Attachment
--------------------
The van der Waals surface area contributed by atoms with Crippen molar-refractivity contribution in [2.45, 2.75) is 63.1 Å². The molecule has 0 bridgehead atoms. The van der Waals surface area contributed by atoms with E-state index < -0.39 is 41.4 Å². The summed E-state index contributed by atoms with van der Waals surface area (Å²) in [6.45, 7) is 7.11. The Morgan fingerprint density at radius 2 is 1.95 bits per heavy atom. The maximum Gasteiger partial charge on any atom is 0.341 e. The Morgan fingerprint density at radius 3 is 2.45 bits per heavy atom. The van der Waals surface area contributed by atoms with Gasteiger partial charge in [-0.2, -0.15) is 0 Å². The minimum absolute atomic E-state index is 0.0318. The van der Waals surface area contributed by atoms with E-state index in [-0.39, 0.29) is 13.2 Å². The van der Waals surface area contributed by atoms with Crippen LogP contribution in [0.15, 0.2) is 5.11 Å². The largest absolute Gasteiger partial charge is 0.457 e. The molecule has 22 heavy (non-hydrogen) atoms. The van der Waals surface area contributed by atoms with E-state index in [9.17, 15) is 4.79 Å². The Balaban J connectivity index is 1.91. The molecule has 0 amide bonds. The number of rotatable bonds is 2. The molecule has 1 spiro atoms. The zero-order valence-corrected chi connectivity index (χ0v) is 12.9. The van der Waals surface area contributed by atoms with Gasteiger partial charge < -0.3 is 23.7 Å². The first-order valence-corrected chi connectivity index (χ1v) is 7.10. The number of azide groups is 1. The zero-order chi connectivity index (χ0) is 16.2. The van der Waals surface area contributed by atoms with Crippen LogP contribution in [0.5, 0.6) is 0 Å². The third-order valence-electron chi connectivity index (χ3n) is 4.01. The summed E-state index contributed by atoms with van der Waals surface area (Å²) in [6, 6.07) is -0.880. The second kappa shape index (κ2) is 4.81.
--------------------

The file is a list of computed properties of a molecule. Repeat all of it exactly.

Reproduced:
The van der Waals surface area contributed by atoms with Crippen molar-refractivity contribution in [2.45, 2.75) is 63.1 Å². The molecule has 0 bridgehead atoms. The van der Waals surface area contributed by atoms with E-state index < -0.39 is 41.4 Å². The summed E-state index contributed by atoms with van der Waals surface area (Å²) in [6.45, 7) is 7.11. The Morgan fingerprint density at radius 2 is 1.95 bits per heavy atom. The maximum Gasteiger partial charge on any atom is 0.341 e. The Morgan fingerprint density at radius 3 is 2.45 bits per heavy atom. The van der Waals surface area contributed by atoms with Gasteiger partial charge in [-0.2, -0.15) is 0 Å². The minimum absolute atomic E-state index is 0.0318. The van der Waals surface area contributed by atoms with E-state index in [-0.39, 0.29) is 13.2 Å². The van der Waals surface area contributed by atoms with Crippen LogP contribution in [0.15, 0.2) is 5.11 Å². The largest absolute Gasteiger partial charge is 0.457 e. The molecule has 22 heavy (non-hydrogen) atoms. The van der Waals surface area contributed by atoms with E-state index in [9.17, 15) is 4.79 Å². The Balaban J connectivity index is 1.91. The molecule has 0 amide bonds. The number of rotatable bonds is 2. The molecule has 1 spiro atoms. The zero-order valence-corrected chi connectivity index (χ0v) is 12.9. The van der Waals surface area contributed by atoms with Gasteiger partial charge < -0.3 is 23.7 Å². The first-order valence-corrected chi connectivity index (χ1v) is 7.10. The number of azide groups is 1. The zero-order chi connectivity index (χ0) is 16.2. The van der Waals surface area contributed by atoms with Crippen LogP contribution in [0.5, 0.6) is 0 Å². The third-order valence-electron chi connectivity index (χ3n) is 4.01. The summed E-state index contributed by atoms with van der Waals surface area (Å²) in [6, 6.07) is -0.880. The second kappa shape index (κ2) is 4.81.